But most of all, to discourage car traffic by ripping tires to shreds. And leaving the remains branded with a logo to remind drivers who not to mess with.

      West Mercer Street location is exactly like a dog marking future territory. So at least we know where Ballard light rail is going to run, and who’s going to operate it.


    2. Where on west Mercer?

      To me it looks like an electrical ground connection for something underground.

      In the 1990s a couple of TriMet passengers had bad experiences with odd stray induced currents in bizarre objects. The most infamous one was a seeing eye dog that got zapped pretty badly from a puddle of water on a sidewalk near one of the lines.

      Now, even the chain link fences have ground wires on them.

      I’m guessing something like a power feed from the higher voltage lines along 15th into a substation near the tunnel in an underground conduit or something, and they wanted to ground the conduit casing every few hundred feet.

      Might be communications of some sort too, such as the link between the outside world and the cell phone boxes going into the tunnel. They would probably want similar grounding on the exterior conduit for that.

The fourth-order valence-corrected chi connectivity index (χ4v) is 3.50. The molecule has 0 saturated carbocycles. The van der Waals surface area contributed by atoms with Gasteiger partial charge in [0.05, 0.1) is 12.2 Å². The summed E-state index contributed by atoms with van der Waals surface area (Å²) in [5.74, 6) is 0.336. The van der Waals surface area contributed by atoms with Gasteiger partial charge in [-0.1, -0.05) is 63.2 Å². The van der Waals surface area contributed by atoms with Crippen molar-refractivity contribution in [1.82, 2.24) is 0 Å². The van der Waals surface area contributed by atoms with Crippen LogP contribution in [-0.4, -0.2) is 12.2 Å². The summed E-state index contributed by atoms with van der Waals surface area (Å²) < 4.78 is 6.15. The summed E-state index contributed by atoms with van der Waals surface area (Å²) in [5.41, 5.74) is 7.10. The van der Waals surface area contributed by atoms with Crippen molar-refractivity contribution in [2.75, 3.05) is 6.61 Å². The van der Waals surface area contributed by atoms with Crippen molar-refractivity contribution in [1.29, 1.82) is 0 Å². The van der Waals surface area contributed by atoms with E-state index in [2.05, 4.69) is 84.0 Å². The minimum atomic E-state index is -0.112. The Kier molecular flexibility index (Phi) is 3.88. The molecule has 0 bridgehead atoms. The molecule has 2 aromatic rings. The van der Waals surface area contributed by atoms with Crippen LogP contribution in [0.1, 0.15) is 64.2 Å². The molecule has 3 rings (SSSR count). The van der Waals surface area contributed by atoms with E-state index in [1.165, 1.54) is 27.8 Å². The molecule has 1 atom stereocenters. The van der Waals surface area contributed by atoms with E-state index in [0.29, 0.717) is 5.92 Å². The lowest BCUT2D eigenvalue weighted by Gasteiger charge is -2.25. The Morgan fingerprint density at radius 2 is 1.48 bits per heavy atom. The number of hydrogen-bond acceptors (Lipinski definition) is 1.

It might also be just an indicator spike for where such an underground conduit is located, for future street digging.

  4. What is the daily bus ridership from Ballard to Childrens? I know the 31 and 32 (aka 75,65) have stout ridership to Fremont with the 40 resuming to Ballard. I also see the 44 loaded to the till everytime I’ve boarded it. I’m not sure if there is anything running along 50th.

    1. Wrong question (and it’s not the question of the Eglinton line either). The question is what is the ridership at any point between Ballard and Children’s. Most people don’t go from Ballard to Children’s. I take the 31 or 32 from Wallingford to Fremont and the 44 from Wallingford to Ballard or Wallingford to the U District. Others located in different places take different segments. That’s why intermediate stops matter. And intermediate stops with walksheds in all directions (compare Queen Anne Ave. and Mercer to Aurora and Harrison) matter.

  5. A few quick notes from the Portland area:

    + Sunday (today) is the day we have BridgePedal. At some point or other during the morning each of Portland’s paved Willamette bridges will be closed to motorized vehicles. If you are visiting here this weekend, take this into consideration. You may be better off walking between locations on each side of the river.
    (Apologies for not posting this earlier, but this was the first open thread since the article publication date.)

    + This includes the first time the new MAX / bus / bike bridge is open to the public.

    + Of additional note to those that occasionally visit Portland, Car2Go has cut back some of its Portland home area due to poor usage rates there.